Last month, Kijner & Sons International Realty shared with you the percentage of international buyers in Florida for 2010 (post that you can access here). As a Realtor®, there are several important elements that you should always consider when dealing with international clients to ensure a successful closing; those elements as you might imagine go far beyond language and cultural differences.

1)   As you might be aware, Real Estate is different from one country to the next and the American way of buy and selling homes through an MLS is quite unique. In most countries, there is no comprehensive, shared and detailed list of all properties available in a market at a given time. Thus, it is your role to make international prospects understand what is the MLS and how to use it to their benefits. Furthermore, in many foreign countries, there is no “Exclusive Right to Sell” agreement between a prospect and a broker as people can easily list their property with as many agencies as desired.

2)   Some foreigners in their home country will never go to an agency to sell or buy a property as there is no concept of “fiduciary relationship” or “due diligences” as we hear it. Instead, they will turn to friends and family or a recommended person for the search and closing parts of a transaction.

3)   Most international prospects do not always understand the existing cooperation between different brokerages; that is, when an agent turns to another brokerage house for a property that might interest the clients and that is not on his/her own listings. In the same way, foreigners might have a hard time with referrals (especially if the referral comes from another state).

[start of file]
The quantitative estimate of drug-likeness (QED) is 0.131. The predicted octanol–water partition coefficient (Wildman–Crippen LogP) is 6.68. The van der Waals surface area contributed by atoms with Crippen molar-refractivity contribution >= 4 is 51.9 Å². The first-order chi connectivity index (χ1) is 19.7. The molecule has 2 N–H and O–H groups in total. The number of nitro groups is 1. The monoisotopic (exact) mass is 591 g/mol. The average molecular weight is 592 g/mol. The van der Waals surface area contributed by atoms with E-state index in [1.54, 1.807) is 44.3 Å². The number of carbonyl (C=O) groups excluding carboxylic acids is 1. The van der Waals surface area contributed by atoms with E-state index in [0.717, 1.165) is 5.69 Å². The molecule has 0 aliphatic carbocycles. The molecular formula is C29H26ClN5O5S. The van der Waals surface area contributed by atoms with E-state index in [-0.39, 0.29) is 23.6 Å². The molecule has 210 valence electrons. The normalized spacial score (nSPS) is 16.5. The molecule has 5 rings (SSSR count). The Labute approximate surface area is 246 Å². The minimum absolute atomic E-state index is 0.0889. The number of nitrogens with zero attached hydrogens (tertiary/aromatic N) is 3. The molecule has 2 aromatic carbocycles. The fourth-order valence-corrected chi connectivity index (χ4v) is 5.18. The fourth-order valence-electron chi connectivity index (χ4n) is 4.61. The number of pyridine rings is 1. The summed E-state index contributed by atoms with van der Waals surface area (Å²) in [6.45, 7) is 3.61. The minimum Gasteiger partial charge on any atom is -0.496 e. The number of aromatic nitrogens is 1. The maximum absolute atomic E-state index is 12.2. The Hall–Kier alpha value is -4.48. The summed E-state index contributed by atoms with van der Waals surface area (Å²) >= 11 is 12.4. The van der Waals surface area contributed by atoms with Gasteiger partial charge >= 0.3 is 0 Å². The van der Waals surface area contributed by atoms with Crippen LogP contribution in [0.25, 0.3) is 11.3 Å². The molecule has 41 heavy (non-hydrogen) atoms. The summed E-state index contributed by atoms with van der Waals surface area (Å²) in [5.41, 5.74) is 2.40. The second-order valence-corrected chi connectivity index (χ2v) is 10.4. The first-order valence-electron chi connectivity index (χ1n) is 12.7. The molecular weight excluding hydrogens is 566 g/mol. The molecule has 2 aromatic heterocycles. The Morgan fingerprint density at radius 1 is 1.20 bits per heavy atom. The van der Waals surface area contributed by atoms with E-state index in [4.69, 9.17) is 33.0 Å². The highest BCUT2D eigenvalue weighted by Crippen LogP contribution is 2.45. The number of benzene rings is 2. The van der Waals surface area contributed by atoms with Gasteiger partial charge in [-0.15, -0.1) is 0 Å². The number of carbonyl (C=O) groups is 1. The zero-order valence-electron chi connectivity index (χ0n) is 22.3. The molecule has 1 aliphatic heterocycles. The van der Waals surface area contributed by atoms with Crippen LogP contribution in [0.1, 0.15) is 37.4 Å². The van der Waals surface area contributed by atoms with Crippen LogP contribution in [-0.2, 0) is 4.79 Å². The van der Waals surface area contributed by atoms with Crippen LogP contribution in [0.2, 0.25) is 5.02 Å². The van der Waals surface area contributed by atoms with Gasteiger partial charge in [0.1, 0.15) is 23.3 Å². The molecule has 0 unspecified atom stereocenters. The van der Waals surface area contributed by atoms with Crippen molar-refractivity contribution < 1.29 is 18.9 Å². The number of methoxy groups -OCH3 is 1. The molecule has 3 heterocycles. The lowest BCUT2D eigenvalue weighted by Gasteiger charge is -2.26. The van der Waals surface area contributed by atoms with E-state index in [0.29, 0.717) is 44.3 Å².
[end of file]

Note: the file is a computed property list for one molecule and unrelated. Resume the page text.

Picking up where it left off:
4)   Last but not least, you should always keep in mind that international prospects need to go through more legal and administrative steps than regular Americans when purchasing a property in the US. In deed, they might need to open a bank account to wire their money from abroad. In addition, they might have to convert currency and will be waiting for the right time to do so in order to have greater purchasing power. To go even further, you need to ask yourself the right questions: do your clients possess the appropriate visa and residential status to acquire a property and/or reside in the US? Do they have certified professionals to help them throughout the process of acquiring a property (lawyers, CPAs…)? And the list goes on and one depending on each client and his/her investment project of course.